MDSave is an online shopping tool for healthcare. With MDSave, consumers can compare local prices, save money and buy procedures all in one place. By searching their site for local procedures and providers, they can find the best and most affordable option then proceed to pay through MDSave or buy the procedure at the facility before the appointment is scheduled. They have 2,788 providers across nearly all states, and top procedures include colonoscopies, CT scans, mammograms, MRIs, ultrasounds, and X-rays.
Fair Health Consumer
Fair Health Consumer allows employees to search for medical, hospital, and dental care services and compare and estimate costs. In addition, there are resources to help employees get covered or pay for care and provides educational content on insurance basics.
Hospital Pricing Calculators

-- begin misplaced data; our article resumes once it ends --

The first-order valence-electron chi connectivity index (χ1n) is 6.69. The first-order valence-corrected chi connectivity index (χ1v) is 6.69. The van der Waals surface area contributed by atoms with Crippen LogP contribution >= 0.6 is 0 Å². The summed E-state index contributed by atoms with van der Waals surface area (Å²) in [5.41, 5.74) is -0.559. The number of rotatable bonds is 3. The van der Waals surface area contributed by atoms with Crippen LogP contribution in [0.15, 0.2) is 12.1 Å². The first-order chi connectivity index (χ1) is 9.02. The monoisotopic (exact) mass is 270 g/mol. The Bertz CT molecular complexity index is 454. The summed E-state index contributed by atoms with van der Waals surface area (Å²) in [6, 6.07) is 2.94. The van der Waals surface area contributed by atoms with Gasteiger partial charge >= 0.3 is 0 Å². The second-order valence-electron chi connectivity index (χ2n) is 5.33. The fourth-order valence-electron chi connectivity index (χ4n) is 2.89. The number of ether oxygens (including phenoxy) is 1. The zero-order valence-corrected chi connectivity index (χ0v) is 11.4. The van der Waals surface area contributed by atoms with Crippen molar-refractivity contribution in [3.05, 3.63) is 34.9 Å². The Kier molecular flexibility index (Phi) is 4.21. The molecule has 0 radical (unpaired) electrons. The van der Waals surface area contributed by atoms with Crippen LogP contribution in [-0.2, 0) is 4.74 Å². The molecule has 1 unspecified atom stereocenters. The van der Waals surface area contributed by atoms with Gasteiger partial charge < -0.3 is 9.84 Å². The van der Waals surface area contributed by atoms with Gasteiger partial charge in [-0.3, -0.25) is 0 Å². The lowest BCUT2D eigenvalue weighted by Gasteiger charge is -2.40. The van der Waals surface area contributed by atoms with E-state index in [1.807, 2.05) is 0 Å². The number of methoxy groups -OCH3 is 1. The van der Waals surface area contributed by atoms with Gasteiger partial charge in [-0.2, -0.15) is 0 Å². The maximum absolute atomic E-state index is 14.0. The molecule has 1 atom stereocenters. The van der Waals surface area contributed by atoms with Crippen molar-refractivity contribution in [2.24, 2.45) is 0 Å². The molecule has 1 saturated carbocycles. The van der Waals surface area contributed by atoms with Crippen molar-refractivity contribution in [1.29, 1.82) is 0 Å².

With more transparency into shoppable procedures and pricing, employees can now vet hospitals using hospital bills, government data, and publicly posted information. Here are three of the more notable healthcare pricing calculators.
New York Times Hospital Pricing Calculator
The New York Times created a pricing calculator with data released from the government on what hospitals charge Medicare for various procedures. Data includes bills submitted in 2011 by 3,300 hospitals for 100 of the most commonly performed treatments including hip replacements, heart operations and gallbladder removal, among others.
The Leapfrog Group
The Leapfrog group describes itself as a nonprofit watchdog organization serving as the voice for healthcare consumers and purchasers. From their Hospital Survey collecting data from hospitals to their letter grade system evaluating 2,700 hospitals and other solutions, consumers can evaluate and select services and facilities that are best for them.